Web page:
Wenge is the name as we know the wood produced by the tropical tree Millettia Laurentii, a localizable species in countries from East Africa, mainly in Cameroon, Republic of the Congo, Gabon, Mozambique and Tanzania. It is also often marketed under the same name of the wood obtained from the panga-panga tree (Millettia stuhlmannii) because of the similarities of their colour, texture and properties. The wenge wood is also called jambire, messara, mpande and awoung, and it is classified as threatened since 1998.
The wenge wood has a tight brown colour with thin black stripes. It is one of the darkest woods besides the ebony one, and it tends to darken over time if it is not exposed to the sunlight.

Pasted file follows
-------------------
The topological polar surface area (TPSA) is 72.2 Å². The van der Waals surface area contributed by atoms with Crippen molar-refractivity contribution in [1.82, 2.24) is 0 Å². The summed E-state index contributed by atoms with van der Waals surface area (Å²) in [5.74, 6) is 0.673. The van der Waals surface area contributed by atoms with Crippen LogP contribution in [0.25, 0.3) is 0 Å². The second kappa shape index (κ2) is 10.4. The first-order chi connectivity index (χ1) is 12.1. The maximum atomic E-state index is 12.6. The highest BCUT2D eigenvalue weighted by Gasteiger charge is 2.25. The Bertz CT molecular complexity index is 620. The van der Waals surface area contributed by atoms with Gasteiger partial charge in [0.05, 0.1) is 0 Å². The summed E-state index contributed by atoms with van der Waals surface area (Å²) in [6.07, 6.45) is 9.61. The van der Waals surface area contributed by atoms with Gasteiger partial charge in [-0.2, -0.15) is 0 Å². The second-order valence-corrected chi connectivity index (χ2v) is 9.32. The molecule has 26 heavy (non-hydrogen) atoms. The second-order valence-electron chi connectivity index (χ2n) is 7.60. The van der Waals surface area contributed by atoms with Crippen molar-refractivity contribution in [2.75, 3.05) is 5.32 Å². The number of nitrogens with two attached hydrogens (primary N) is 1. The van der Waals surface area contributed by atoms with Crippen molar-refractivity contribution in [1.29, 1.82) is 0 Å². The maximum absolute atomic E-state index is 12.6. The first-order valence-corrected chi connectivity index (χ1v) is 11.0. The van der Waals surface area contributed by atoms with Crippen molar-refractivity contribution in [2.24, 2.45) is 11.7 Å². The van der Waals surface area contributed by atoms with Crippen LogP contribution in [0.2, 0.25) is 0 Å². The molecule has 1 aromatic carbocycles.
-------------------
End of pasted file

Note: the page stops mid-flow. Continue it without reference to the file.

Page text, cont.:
The wenge wood has a hard and dense composition, its fiber is straight and its grain thickness ranges from medium to coarse size.
It is one of the strongest materials on the timber market, that is why wenge wood resists very well to a termites attack and a moisture atmosphere.
The wenge wood is normally worked with difficulty because of its hardness. It is very tough to glue and nail by the tannins on its surface. Its handling should be done with the adequate protection to avoid risks of skin and eyes irritation caused by the dust that looses the wood when cut. However, the wenge wood presents little risk of deformation when mechanized. The sapwood is moderately resistant, while the heartwood is practically impossible, and the drying is slow.
The wenge wood is mainly used in the fabrication of musical instruments, in the manufacture of fine cabinetry and turning and bending furniture, in interior joinery (doors, stairs, paneling, molding, baseboards, friezes and parquet) and outside joinery (doors and windows), floors and decorative veneers.